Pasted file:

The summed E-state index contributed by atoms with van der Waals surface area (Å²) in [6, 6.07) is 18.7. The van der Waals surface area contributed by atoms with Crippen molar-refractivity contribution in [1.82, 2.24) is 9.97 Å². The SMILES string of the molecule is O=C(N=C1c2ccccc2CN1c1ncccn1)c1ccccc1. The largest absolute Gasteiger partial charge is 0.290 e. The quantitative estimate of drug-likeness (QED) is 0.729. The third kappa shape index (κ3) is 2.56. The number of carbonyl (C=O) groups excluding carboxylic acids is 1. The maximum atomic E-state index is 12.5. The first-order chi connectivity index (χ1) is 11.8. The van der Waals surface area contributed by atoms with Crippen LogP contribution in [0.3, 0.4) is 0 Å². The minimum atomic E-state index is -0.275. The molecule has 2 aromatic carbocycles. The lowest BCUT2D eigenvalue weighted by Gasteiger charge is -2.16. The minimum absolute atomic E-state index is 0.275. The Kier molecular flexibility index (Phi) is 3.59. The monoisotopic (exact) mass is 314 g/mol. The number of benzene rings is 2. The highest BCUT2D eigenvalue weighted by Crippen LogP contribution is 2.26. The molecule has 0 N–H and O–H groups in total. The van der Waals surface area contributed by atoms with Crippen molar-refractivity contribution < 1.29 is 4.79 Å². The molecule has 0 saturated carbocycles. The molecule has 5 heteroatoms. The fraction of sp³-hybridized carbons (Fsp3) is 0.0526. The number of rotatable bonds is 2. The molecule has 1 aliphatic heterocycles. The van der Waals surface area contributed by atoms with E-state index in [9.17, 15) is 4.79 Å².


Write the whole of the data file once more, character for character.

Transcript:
The summed E-state index contributed by atoms with van der Waals surface area (Å²) in [6, 6.07) is 18.7. The van der Waals surface area contributed by atoms with Crippen molar-refractivity contribution in [1.82, 2.24) is 9.97 Å². The SMILES string of the molecule is O=C(N=C1c2ccccc2CN1c1ncccn1)c1ccccc1. The largest absolute Gasteiger partial charge is 0.290 e. The quantitative estimate of drug-likeness (QED) is 0.729. The third kappa shape index (κ3) is 2.56. The number of carbonyl (C=O) groups excluding carboxylic acids is 1. The maximum atomic E-state index is 12.5. The first-order chi connectivity index (χ1) is 11.8. The van der Waals surface area contributed by atoms with Crippen LogP contribution in [0.3, 0.4) is 0 Å². The minimum atomic E-state index is -0.275. The molecule has 2 aromatic carbocycles. The lowest BCUT2D eigenvalue weighted by Gasteiger charge is -2.16. The minimum absolute atomic E-state index is 0.275. The Kier molecular flexibility index (Phi) is 3.59. The monoisotopic (exact) mass is 314 g/mol. The number of benzene rings is 2. The highest BCUT2D eigenvalue weighted by Crippen LogP contribution is 2.26. The molecule has 0 N–H and O–H groups in total. The van der Waals surface area contributed by atoms with Crippen molar-refractivity contribution < 1.29 is 4.79 Å². The molecule has 0 saturated carbocycles. The molecule has 5 heteroatoms. The fraction of sp³-hybridized carbons (Fsp3) is 0.0526. The number of rotatable bonds is 2. The molecule has 1 aliphatic heterocycles. The van der Waals surface area contributed by atoms with E-state index in [9.17, 15) is 4.79 Å².